At exactly 13.28 local time, after friday prayers were declared over, an absolute silence fell on the Main Mosque of Aleppo. For at least one minute, the only moving beings were pigeons flying around the roofs of the Citadel. Then policemen moved out from their posts, and a couple od black-suited men wearing sunglasses started walking up and down the mosque. One after the other, men came out from the mosque, their relaxed chattering resonating through the square. Vendors praised loudly their merchandise. Cheerfully, ordinately, the mosque was emptied. and that was all for Aleppo’s friday of Liberation. On the side door, last glimpse of the day was a couple of policemen cheerfully shaking hands with religious men. Dozens of toddling children hanging from their mothers’ abayas could only confirm one thing: no one had expected anything to happen in Aleppo. No protests, no tear gas, no shooting. And indeed, once again, nothing happened in Aleppo.
As internet communications, phonecalls, and public gatherings are subject to the heavy hand of government control, syrians have been largely relying on friday prayers ans the only secured appointment for protesters to come together and ask for the fall of the regime – but not in Aleppo. Marches have been growing at a constant pace in rural areas and medium-size cities since one month and a half. But so far, revolts have been consistent only around mosques or, in eastern towns, when called up by kurdish movements. But all of this, never in Aleppo. The only instance of rebellion so far here, a night time protest by the students of the Aleppo university last wednesday, was swiftly dispersed by a raid of arrests. All gone. There is already no trace of dissent left in the campus. Fresh new graffities against “BBC and Al Jazeera propaganda against our Bashar” – as they rad – decorate the nearby walls. And then again, protests started in the dormitories, meaning that it was mainly people from outside Aleppo who decided to stand up against the regime. Mohammed Barakat, a kurdish resident originally from the countriside, has an explanation for all this and he spells it word by word: “Nineteen-eighty-two”. It was then, in 1982, that army troops attacked a salafist upraisal against the government taking place both in Hama and in Aleppo. The number of deaths, estimated between 20 to 30thousand, was never really known but it’s enough to have a walk in Hama to have a glimpse of that episode. Once one of the most beautiful ancient towns of Syria, now Hama is nothing but a succession of soviet-style blocks. Mohammed swears he witnessed with his own eyes the troops of Rifaa’at al Assad, Bashar al Assad’s uncle, massacring the people of Aleppo. To him, fear is still too much to hope in anything coming out from this city. There can be no more protests in Aleppo after those days. “I’m kurdish. People in my village fight for freedom, and they fight with Arabs, together against the regime. But not here. not in Aleppo”.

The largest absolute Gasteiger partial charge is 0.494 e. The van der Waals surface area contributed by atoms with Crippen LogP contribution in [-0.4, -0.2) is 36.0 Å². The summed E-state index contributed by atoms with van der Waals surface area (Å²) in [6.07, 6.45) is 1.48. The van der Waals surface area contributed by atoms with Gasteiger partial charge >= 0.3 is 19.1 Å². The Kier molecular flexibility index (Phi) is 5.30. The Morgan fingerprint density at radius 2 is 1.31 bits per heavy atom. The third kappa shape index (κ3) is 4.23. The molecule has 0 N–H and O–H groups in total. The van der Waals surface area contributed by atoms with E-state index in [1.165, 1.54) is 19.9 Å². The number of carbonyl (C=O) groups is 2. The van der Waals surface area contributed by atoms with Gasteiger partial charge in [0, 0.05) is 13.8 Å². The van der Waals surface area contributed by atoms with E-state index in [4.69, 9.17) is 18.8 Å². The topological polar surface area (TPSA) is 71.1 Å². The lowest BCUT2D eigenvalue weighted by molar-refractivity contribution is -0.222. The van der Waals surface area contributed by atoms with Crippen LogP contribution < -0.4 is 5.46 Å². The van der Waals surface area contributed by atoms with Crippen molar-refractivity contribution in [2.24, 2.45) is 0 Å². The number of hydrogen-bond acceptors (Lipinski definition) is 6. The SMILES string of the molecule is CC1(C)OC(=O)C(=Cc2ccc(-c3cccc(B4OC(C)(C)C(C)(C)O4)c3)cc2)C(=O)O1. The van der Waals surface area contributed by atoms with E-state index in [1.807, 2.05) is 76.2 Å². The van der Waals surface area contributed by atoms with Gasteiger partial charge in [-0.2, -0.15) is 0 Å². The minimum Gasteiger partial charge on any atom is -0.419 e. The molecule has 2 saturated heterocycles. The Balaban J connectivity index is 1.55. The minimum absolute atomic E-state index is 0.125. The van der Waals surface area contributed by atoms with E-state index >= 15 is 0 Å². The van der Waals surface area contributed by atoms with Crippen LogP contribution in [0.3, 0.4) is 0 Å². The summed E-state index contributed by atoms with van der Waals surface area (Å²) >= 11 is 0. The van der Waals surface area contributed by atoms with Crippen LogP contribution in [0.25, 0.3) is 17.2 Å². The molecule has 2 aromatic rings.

Yet nearby Hama, the most heavily hit in 1982, has just started awakening. Despite the closure of some mosques, friday prayers have witnessed a moltitude of thousands of people chanting against Al Assad against. But nothing like that in Aleppo. “Of course, I can’t say there is democracy in Syria. But I know Dera’a, and to me it looks like a town of long beards. Like Tell el Kalakh”, comments Antranig Papazian, a 28 years old armenian of Aleppo, as he strolls in central Saadallah Jaabri square. On his back, children play football, old people sits around, youngsters smoke and laugh. Above all their voices, an endless buzz of Syrian patriotic songs are played over by loudspeakers, while a big LCD screen on the corner keeps showing pictures of Bashar. and slogans of devotion to the Homeland. A line of new billboards praising the judgemnt of president Assad and warning against the dangers of sectarian divide crowns the street joint. Aram admits finding the all scene rather embarassing: ”Yes, we are treated like children, and we are not free. But do you know what I mean with ‘long beards’? I mean salafis, tribal sheikhs, and fundamentalists. These people have have a problem with the regime because of the Hama massacre, and because we are the only majority sunni muslim country ruled by a non sunni hierarchy in the Arab world. Assad is Alawite, a memeber of a minority, and runs a basically secular system. When it gets down to it, me too I’m a memebr of a minority, because I am christian. And I have more guarantees under an Alawite dictator, than joinijng a salafist or kurdish wave of protests that offers me no guarantees about my rights. Who wants to end up like Egyptian copts?”.